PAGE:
Bridge Rockaway, an unusual kind of mixed-use affordable housing development is in the works in Brownsville, bringing 174 affordable apartments and nearly 40,0000 square feet of light manufacturing space to the neighborhood.
The $118 million project, part of Gov. Kathy Hochul’s plan for housing reform, will include 87 permanent supportive housing units for formerly and chronically homeless New Yorkers, and, when finished, is expected to create 35 new industrial jobs and 2o jobs in the residential portion of the building.
“We as New Yorkers, unfortunately, are too familiar with the crisis of street homelessness currently facing the city,” said Susan Wiviott, CEO of The Bridge, the social services organization that will manage the apartments. “It’s a very difficult situation right now for New York, and it’s actually a real tragedy for those people experiencing it.”
“But about two years from now, right now, right here, where we’re all sitting there will be a very large building that will provide 87 units of supportive housing to people very similar to those living on the streets today,” Wiviott said.
The building is expected to be finished and occupied by 2025, and residents will have access to support and social services provided by The Bridge, who currently provide mental health and substance abuse services, job training, and housing support to more than 4,000 people each year, according to their website. The organization operates 24 residential buildings including a Safe Haven shelter in the Bronx and transitional housing developments.
About 35 units will be reserved for seniors and veterans in need of supportive services, according to Hochul’s office, and rent for those units will be subsidized by the Empire State Supportive Housing Initiative. More than 50 additional apartments are earmarked for “chronically homeless” tenants, with services funded by the NYC 15/15 Congregate Supportive Housing Services Program.
The rest of the apartments will be priced at between 30 and 70 percent of the Area Median Income, meaning rents will not exceed more than one-third of the monthly income for tenants who fall into that range. A family of four makes about $40,000 per year at 30 percent AMI and about $93,000 per year at 70 percent.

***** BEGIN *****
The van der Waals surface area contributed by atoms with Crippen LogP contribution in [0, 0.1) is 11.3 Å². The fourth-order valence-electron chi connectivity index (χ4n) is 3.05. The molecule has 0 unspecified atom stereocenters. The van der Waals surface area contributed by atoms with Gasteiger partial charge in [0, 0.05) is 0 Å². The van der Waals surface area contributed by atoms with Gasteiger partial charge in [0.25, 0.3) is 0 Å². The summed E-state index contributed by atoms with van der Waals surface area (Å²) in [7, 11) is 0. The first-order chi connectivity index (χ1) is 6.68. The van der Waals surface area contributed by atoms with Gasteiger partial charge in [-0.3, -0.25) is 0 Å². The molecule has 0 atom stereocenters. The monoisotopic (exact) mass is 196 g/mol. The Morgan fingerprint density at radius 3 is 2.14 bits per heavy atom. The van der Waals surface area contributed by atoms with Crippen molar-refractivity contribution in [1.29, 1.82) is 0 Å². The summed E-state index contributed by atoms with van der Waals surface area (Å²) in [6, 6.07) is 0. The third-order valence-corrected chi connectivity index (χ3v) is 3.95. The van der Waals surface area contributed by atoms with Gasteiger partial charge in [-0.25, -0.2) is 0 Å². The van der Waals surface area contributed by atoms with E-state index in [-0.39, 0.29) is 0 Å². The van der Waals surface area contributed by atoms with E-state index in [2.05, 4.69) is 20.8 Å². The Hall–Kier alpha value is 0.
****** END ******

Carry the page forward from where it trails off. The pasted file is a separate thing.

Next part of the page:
While mixed-use buildings are a mainstay in new development, the ground floor of most of those developments is reserved for retail and commercial space. Reserving space for manufacturing is important for the health of the local community’s economy and for the city and state at large, said Brooklyn Borough President Antonio Reynoso at the Tuesday morning ribbon-cutting.
“The way we do manufacturing in the city of New York doesn’t need to go away. If COVID taught us anything, it is that we need to start thinking about being sustainable, self-sustainable,” the beep said. “In moments of crisis not to have to depend on other countries, on other states and being able to produce stuff, to manufacture stuff.”
Bridge Rockaway is “a gamble,” Reynoso said, an experiment in new kinds of development. The former councilmember told Brooklyn Paper earlier this month that he’d like to see more “comprehensive” development in Brooklyn, with each community’s needs and desires taken into account.
“It’s going to be a test case and I guarantee in a couple of years it will be the model for how we do development in and around manufacturing in the future,” he said.
About 10 percent of Brooklyn Community District 16, which includes Ocean Hill and Brownsville, is zoned for manufacturing. While the city’s Department of Housing Preservation and Development was developing its “Brownsville Plan,” residents said they wanted to see more connections to jobs and job training, said HPD Commissioner Adolfo Carrión Jr., in a release.
“Bridge Rockaway does just that. It brings jobs and affordable housing to the Brownsville community,” Carrión said.
Dan Garodnick, director of the city’s Department of City Planning, praised the partnership between the city and the businesses who will build and operate the development.
“I’m happy to see this unique project move forward, one that thoughtfully and safely combines deeply affordable housing and nonprofit industrial space within the same building,” Garodnick said, in a statement. “Innovative public-private partnerships like this help push the boundaries on ways to connect New Yorkers to affordable homes and economic opportunity at once.”
Ten to 12 local businesses will operate small-scale manufacturing operations on Bridge Rockaway’s ground floor, which will be operated by the Greenpoint Manufacturing and Design Center.
“It will expand new opportunities for local residents in Brownsville,” said RuthAnne Visnaukas, commissioner of the state’s Homes and Community Renewal Division. “It will drive additional investment and economic activity and we think it will just become this incredible epicenter for small business and light manufacturing, just as has been done in so many other neighborhoods across Brooklyn.”
The project’s general contractor, Mega Contracting, is planning to partner with Building Skills NY and HireNYC to hire locally for the duration of construction. Once finished, Bridge Rockaway will also feature more than 11,000 feet of open green space, a sorely-needed addition to the neighborhood.
“Brownsville was no stranger to the devastation caused by the COVID pandemic and one of the best ways that we can overcome lost wages and lost jobs and the effects of inflation is making sure that people have access to affordable rents,” Visnaukas said.